I'm going to a horse race this weekend. (Yes, I know, #thingswhitepeopledo.) And friends, I cannot wait. I'm going to drive everyone around me insane with NASCAR-related jokes. "Watch out for the #83 horse! He'll knock those other nags on their haunches!" "The #48 horse just backed into the fence! What the hell?" "When are they going to start tandem racing?" Oh, it'll be a riot. Give me some jokes to use in the comments, please.
But let's begin by talking about Mr. Consistency ...
Matt Kenseth said that "Carl is so incredibly lucky that it is going to be hard to beat him" in a post race interview. Is it really luck that Carl has had three 'bad' races that resulted in top 10 finishes? Or is it a driver and team who can fight back from anything that will win him this championship?
— Janine R
Well, luck is the residue of design. Thomas Edison said that, or maybe Snoopy. Yes, Edwards has had some good finishes, but nobody in the Chase has rebounded from adversity the way that he has this year. He's been the most consistent, by a long shot, and if he wins the Chase without winning a Chase race, well ... so be it. I've said for months that whoever wins this Chase, there'll be screams of conspiracy. All things considered, "Edwards ran too consistently all season long! He doesn't deserve the Cup!" isn't the worst criticism you could level at a guy, or a system.
Of course, what if Edwards' "luck" is the result of NASCAR helping you? That's the subject of our next letter ...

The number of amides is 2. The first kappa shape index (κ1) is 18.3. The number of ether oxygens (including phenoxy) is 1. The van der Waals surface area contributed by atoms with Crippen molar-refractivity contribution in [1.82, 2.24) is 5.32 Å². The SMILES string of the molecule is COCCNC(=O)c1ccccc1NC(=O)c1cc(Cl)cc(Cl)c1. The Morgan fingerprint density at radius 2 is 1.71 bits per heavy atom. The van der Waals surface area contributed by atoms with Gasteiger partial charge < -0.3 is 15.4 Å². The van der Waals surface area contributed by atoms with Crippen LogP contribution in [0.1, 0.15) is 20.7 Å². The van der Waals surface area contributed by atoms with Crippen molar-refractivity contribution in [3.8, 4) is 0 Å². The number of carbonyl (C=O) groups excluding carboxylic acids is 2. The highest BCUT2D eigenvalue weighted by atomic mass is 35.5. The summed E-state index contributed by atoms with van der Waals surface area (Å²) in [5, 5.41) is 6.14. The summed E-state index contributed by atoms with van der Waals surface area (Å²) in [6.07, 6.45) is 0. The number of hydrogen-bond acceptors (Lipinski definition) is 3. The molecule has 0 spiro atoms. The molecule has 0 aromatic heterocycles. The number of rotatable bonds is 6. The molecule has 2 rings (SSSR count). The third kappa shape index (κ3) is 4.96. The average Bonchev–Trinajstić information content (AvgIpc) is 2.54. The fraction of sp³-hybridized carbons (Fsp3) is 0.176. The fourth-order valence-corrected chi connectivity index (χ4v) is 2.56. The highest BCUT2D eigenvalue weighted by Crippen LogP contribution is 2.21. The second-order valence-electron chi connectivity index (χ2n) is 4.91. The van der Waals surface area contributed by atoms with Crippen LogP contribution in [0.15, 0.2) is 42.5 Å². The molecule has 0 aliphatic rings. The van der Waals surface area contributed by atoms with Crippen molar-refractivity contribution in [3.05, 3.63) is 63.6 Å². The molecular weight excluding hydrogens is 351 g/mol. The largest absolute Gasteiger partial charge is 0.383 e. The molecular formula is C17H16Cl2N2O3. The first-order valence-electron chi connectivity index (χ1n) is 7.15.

Why was the 99's black flag reversed? He clearly broke the rule. All year long it's: NASCAR tells you your spot, you get to it before the final turn, if you get out of line after that, black flag. Pretty cut and dry. Edwards broke the rule, but due to his points position he was allowed to break it. [Edited out the comparison to Kevin Harvick NOT getting a break last week.] The consistency sucks, IMO.
Well, here's the thing. Edwards didn't break the rule, because NASCAR screwed up and gave him the wrong spot. They were telling him to get into the right spot, and that's exactly what he was doing. There was miscommunication between the track and the officials. It was the NASCAR version of an inadvertent whistle in basketball or football. (Baseball never admits mistakes.) And this isn't a new thing; at the Talladega driver's meeting, Brian Vickers questioned NASCAR's issues in sorting out the field properly on restarts. And guess who chimed in with a sentiment that NASCAR needs to get it right before the restart? Kevin Harvick.
So, yes, as with so many other conspiracy theories, it only holds up if you look at it from a distance. But if it makes you feel better that the world is against you and your driver, go ahead.
Want another way to fix the Chase? Hey, why not?